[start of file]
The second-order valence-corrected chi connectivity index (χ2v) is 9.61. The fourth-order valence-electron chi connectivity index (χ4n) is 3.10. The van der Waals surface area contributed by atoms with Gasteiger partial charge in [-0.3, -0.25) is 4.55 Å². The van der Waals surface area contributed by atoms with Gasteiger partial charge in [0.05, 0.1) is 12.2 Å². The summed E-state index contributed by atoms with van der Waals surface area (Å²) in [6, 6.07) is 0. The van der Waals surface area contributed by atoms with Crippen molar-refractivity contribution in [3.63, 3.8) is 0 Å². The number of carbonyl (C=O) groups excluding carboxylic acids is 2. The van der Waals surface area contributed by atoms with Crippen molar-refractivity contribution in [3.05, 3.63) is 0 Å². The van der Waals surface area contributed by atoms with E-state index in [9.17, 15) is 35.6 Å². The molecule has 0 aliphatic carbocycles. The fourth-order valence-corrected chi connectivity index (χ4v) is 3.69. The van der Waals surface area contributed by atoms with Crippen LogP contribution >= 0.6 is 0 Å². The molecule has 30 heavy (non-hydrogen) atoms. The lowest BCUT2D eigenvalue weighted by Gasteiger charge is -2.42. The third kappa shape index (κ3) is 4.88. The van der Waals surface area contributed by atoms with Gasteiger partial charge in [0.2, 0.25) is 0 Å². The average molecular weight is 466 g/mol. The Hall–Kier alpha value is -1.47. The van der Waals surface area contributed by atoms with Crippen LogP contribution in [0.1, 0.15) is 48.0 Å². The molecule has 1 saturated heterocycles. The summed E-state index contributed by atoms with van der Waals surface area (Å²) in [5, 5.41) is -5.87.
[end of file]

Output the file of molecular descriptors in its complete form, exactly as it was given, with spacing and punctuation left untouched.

The second-order valence-corrected chi connectivity index (χ2v) is 9.61. The fourth-order valence-electron chi connectivity index (χ4n) is 3.10. The van der Waals surface area contributed by atoms with Gasteiger partial charge in [-0.3, -0.25) is 4.55 Å². The van der Waals surface area contributed by atoms with Gasteiger partial charge in [0.05, 0.1) is 12.2 Å². The summed E-state index contributed by atoms with van der Waals surface area (Å²) in [6, 6.07) is 0. The van der Waals surface area contributed by atoms with Crippen molar-refractivity contribution in [3.63, 3.8) is 0 Å². The number of carbonyl (C=O) groups excluding carboxylic acids is 2. The van der Waals surface area contributed by atoms with Crippen molar-refractivity contribution in [3.05, 3.63) is 0 Å². The van der Waals surface area contributed by atoms with E-state index in [9.17, 15) is 35.6 Å². The molecule has 0 aliphatic carbocycles. The fourth-order valence-corrected chi connectivity index (χ4v) is 3.69. The van der Waals surface area contributed by atoms with Crippen LogP contribution >= 0.6 is 0 Å². The molecule has 30 heavy (non-hydrogen) atoms. The lowest BCUT2D eigenvalue weighted by Gasteiger charge is -2.42. The third kappa shape index (κ3) is 4.88. The van der Waals surface area contributed by atoms with Gasteiger partial charge in [0.2, 0.25) is 0 Å². The average molecular weight is 466 g/mol. The Hall–Kier alpha value is -1.47. The van der Waals surface area contributed by atoms with Crippen LogP contribution in [0.1, 0.15) is 48.0 Å². The molecule has 1 saturated heterocycles. The summed E-state index contributed by atoms with van der Waals surface area (Å²) in [5, 5.41) is -5.87.